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Waheeda Rehman Donates Film Memorabilia to Film Heritage Foundation

FOR THE AGES

Revered Indian actor Waheeda Rehman, who was accorded the Dadasaheb Phalke awardIndia’s highest film honor, last year, has donated her personal memorabilia to the Film Heritage Foundation (FHF) for preservation. Rehman, the 86-year-old grande dame of Indian cinema, has worked with most of the legendary filmmakers of her country during her career and the roles she chose were in films that are considered classics in the annals of Indian cinema. She worked with Guru Dutt in “Pyaasa” (1957) and “Kaagaz Ke Phool” (1959), Satyajit Ray in “Abhijaan” (1962), Basu Bhattacharya in “Teesri Kasam” (1966) and Yash Chopra in “Kabhie Kabhie” (1976), among many other memorable roles.

The donated material includes the saree Rehman wore to the “C.I.D.” premiere in 1956, her photo albums and photographs and lobby cards from “Kaagaz Ke Phool,” “Chaudvin Ka Chand” (1960), “Sahib Bibi Aur Ghulam” (1962) “C.I.D.,” “Bees Saal Baad” (1962) and “Baat Ek Raat Ki” (1962). The donation was supported and enabled by Sohail Rekhi and Kashvi Rekhi, the son and daughter of Rehman.

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“I’m giving all this to Film Heritage Foundation, because these are very important memories that need to be preserved. People who are interested in learning about films and the history of Indian cinema can look back at this valuable memorabilia that is preserved at the FHF archive. I hope you all do it and will enjoy seeing all these albums,” Rehman said.

FHF director Shivendra Singh Dungarpur added: “It was a very emotional moment for me when she donated her precious personal memorabilia to Film Heritage Foundation and entrusted us with its care and preservation for posterity. She had kept the saree that she wore to the premiere of ‘C.I.D.’ almost seven decades ago and as she leafed through her photo albums, it was a beautiful walk down memory lane and it was as if we were reliving those times with her. As I went through her photo albums filled with stunning black and white images from her iconic films, I was struck by her enduring grace and dignity and reminded once again of her incredible legacy spanning a career of over six decades and am so proud that she chose us as her memory keepers.”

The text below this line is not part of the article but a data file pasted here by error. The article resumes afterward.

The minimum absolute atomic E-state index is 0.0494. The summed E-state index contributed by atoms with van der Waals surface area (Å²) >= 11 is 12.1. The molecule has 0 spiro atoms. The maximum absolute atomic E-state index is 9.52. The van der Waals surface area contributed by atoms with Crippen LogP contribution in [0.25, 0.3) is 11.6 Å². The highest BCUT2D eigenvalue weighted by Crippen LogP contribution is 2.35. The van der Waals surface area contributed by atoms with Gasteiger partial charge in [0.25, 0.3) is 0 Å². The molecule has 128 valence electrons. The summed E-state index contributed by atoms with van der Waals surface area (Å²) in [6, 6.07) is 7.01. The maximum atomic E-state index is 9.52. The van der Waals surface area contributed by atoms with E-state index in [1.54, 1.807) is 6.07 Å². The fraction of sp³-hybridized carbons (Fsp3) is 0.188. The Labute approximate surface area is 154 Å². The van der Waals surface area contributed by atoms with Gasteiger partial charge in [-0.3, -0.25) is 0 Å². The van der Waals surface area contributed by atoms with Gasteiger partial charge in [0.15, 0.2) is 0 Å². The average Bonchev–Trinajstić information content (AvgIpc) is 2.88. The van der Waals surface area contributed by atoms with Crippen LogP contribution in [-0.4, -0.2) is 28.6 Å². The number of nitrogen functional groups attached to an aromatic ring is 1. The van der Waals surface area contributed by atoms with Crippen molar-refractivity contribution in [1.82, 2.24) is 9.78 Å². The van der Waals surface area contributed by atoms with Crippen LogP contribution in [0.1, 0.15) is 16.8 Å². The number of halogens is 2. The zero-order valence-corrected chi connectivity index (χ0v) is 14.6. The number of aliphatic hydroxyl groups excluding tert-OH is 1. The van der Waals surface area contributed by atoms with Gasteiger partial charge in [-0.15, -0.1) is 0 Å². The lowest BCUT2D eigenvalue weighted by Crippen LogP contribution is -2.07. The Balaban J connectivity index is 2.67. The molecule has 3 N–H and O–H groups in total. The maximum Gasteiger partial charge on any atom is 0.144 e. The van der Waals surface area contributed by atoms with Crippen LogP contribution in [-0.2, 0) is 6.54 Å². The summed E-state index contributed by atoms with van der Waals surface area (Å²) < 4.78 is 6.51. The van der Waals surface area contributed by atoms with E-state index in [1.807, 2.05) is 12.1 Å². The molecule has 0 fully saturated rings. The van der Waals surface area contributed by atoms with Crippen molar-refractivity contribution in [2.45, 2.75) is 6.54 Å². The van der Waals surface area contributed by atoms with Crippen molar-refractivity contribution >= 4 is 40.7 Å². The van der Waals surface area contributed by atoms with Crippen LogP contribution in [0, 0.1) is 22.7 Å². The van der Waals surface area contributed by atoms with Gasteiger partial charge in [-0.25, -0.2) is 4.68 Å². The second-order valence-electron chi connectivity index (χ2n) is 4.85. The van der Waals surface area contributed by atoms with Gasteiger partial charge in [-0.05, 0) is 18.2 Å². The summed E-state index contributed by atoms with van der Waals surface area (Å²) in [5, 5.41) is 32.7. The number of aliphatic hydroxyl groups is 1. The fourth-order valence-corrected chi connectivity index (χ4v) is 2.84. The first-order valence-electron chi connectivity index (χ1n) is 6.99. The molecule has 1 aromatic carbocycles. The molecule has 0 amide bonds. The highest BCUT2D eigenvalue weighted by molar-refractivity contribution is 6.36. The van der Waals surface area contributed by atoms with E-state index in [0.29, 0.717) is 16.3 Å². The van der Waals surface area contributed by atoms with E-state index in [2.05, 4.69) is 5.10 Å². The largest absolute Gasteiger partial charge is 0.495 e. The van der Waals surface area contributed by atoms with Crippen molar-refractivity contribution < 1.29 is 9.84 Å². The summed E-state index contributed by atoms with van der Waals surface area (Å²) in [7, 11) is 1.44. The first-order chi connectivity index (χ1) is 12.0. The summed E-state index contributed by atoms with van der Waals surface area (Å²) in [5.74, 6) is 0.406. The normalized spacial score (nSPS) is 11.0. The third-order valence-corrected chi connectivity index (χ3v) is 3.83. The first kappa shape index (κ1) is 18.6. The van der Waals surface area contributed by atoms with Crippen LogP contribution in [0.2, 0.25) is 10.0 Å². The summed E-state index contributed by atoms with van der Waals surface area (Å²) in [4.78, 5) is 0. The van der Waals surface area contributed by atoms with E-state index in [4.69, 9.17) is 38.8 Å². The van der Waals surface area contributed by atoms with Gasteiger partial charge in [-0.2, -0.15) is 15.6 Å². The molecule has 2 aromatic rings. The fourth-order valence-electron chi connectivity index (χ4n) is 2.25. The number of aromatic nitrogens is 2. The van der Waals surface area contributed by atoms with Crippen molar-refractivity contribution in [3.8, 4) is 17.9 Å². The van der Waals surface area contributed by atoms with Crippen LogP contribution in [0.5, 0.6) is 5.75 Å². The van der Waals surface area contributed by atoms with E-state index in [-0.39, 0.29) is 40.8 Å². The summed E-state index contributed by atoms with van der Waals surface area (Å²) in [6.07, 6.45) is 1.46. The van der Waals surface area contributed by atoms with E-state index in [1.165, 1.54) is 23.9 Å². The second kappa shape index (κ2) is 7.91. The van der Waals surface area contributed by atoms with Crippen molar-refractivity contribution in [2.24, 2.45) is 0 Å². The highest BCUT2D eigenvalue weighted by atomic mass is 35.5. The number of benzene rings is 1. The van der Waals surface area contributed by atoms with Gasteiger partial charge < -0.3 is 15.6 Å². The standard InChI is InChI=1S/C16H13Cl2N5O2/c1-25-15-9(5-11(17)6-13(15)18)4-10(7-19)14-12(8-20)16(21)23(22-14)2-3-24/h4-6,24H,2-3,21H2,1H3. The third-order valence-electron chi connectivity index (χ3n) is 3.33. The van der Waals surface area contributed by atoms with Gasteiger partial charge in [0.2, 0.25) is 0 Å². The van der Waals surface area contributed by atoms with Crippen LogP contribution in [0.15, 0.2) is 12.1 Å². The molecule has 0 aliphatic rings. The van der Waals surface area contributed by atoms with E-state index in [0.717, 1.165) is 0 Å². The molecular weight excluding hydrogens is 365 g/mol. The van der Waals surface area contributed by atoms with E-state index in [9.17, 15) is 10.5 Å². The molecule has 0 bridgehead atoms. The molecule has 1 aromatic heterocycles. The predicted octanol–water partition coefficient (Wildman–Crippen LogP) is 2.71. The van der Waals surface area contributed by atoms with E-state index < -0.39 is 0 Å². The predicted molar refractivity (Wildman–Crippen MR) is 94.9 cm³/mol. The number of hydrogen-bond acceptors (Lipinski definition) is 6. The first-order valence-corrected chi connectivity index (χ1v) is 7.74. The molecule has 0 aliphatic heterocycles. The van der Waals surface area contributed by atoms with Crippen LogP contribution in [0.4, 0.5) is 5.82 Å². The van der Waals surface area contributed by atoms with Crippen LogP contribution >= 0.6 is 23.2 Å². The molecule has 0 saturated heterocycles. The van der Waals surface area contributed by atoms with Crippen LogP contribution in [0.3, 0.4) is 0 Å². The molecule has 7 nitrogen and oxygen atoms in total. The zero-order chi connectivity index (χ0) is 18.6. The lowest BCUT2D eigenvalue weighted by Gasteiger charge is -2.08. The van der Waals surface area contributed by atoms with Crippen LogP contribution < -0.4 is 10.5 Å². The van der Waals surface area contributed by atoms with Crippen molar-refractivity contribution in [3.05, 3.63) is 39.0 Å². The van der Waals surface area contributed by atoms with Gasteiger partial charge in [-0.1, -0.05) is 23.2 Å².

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Elsewhere, some 1,000 radio plays have been returned to the BBC Archives by the Radio Circle, a group of radio enthusiasts and collectors. The plays are made up of reels and home recordings sent in by members of the public. BBC Radio 4, 4 Extra and Radio 3 will feature a season of broadcasts of the recordings, including “Macbeth,” which when it was first broadcast in 1971 was the first ever stereo production of the play. The season also includes adaptations of works by Charles Dickens, Wilkie Collins, Edgar Wallace, Kingsley Amis and J.M. Barrie. Radio 4 will also commemorate the BBC Archives by broadcasting two plays by Harold Pinter and Dennis Potter, which have not been heard on BBC Radio since their original broadcasts in the early 1980s.

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